Hackman Plans Another Billion-Dollar Studio Redevelopment in LA
Radford Studio Center Plan calls for the addition of 1 million square feet for soundstages and support space
The economy is stalling, but Hollywood is still humming.
Amid historic demand for soundstage and studio space, Hackman Capital Partners (HCP) — owners of the 1.2 million-square-foot Radford Studio Center in Los Angeles, among many other properties — announced plans to modernize the 55-acre production campus and invest an estimated $1 billion in new facilities and operations. The plan calls for the addition of approximately 1 million square feet for 20 to 25 soundstages, as well as production office and support facilities, and general office space.
The project will create $2.37 billion in economic output during construction, according to a study by the L.A. County Economic Development Corporation (LAEDC). Once operational, Radford Studio Center is expected to generate $5.5 billion annually in new economic output and support an estimated 8,070 direct jobs on site.
The plan comes nearly two years after HCP announced a $1.3 billion redevelopment project at the historic Television City studios in the Fairfax District. Additionally, the firm said in October 2022 that it raised $1.6 billion for its studio empire.
HCP acquired the Radford Studio Center for $1.85 billion in 2021, and operates the campus in partnership with its affiliate The MBS Group. Radford Studio Center, originally Mack Sennett Studios, opened in 1928 and has been home to popular movies and shows, including “The Mary Tyler Moore Show,” “Gilligan’s Island,” “Seinfeld,” “Will & Grace” and “That ’70s Show.” Today, the studio hosts dozens of productions each year while also serving as home to CBS News’ L.A. bureau, KCAL News, and “Entertainment Tonight.”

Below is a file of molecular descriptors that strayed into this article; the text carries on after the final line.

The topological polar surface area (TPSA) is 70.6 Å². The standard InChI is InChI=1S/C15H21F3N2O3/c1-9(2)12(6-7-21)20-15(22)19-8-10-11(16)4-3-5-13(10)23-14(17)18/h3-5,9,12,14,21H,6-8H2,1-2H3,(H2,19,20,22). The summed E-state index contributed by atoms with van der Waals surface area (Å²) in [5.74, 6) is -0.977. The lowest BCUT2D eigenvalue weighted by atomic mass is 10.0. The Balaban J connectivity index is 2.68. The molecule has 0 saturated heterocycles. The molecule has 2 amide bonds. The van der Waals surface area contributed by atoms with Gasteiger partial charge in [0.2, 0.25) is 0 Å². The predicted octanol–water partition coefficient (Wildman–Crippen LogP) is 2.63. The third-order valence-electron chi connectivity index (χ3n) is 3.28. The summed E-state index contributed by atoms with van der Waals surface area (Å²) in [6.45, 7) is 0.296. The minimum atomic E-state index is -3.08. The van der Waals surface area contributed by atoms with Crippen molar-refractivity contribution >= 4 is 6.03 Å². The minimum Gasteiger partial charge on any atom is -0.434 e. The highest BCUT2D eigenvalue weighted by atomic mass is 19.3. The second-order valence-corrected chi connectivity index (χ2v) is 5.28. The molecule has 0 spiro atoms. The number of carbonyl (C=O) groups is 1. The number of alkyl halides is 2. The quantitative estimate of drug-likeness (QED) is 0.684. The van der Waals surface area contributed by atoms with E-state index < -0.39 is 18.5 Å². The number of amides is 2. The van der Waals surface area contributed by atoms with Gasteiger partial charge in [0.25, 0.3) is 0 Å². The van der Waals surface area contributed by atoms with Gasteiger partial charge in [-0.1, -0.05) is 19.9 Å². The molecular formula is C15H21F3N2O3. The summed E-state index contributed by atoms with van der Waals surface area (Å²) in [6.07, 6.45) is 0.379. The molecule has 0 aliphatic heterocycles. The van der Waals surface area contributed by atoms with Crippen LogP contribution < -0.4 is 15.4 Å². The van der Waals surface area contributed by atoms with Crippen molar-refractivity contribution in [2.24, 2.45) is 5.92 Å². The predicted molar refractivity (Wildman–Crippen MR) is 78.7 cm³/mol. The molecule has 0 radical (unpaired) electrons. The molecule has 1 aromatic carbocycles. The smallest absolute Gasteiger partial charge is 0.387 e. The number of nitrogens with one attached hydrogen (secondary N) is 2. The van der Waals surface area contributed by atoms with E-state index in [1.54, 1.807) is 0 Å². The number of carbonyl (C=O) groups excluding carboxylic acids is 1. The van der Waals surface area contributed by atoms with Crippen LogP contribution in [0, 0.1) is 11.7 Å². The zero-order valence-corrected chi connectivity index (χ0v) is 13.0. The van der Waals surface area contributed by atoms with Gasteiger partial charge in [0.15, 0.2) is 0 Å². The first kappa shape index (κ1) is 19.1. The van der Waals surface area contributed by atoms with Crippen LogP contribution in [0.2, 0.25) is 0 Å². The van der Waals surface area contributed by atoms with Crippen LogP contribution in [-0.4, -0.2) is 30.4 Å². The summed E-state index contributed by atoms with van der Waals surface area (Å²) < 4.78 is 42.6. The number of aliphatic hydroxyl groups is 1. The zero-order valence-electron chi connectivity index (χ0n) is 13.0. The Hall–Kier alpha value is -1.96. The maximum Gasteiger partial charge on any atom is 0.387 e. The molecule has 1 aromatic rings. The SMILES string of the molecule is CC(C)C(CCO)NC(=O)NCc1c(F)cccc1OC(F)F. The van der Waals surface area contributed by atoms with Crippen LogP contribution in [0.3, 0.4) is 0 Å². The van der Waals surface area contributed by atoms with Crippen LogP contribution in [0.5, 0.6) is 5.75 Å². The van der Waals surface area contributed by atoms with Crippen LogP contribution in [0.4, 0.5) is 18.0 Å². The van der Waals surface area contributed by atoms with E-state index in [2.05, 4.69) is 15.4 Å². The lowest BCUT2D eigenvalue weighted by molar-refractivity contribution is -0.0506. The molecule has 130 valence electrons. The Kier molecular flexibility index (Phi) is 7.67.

“Parts of the studio are severely outdated,” Michael Klausman, president of Radford Studio Center, said in a statement. “What we’re doing is keeping the facilities that are up to date and replacing obsolete spaces with the modern soundstages and production facilities that today’s content creators demand.”
Although L.A. has more soundstages than anywhere else in the world, the region faces an acute shortage of studio space, with studios operating at close to 100 percent capacity. Waitlists for those spaces can be five film productions deep. A study published in October 2022 by Deloitte found that soundstage supply would need to more than double to meet demand.
“While Los Angeles struggles to accommodate historic demand for production, other states and countries are racing to build new facilities,” said Stephen Cheung, president and CEO of LAEDC. “To maintain our edge as the content creation capital of the world, Los Angeles needs more state-of-the-art soundstages and production space.”
Gregory Cornfield can be reached at email@example.com.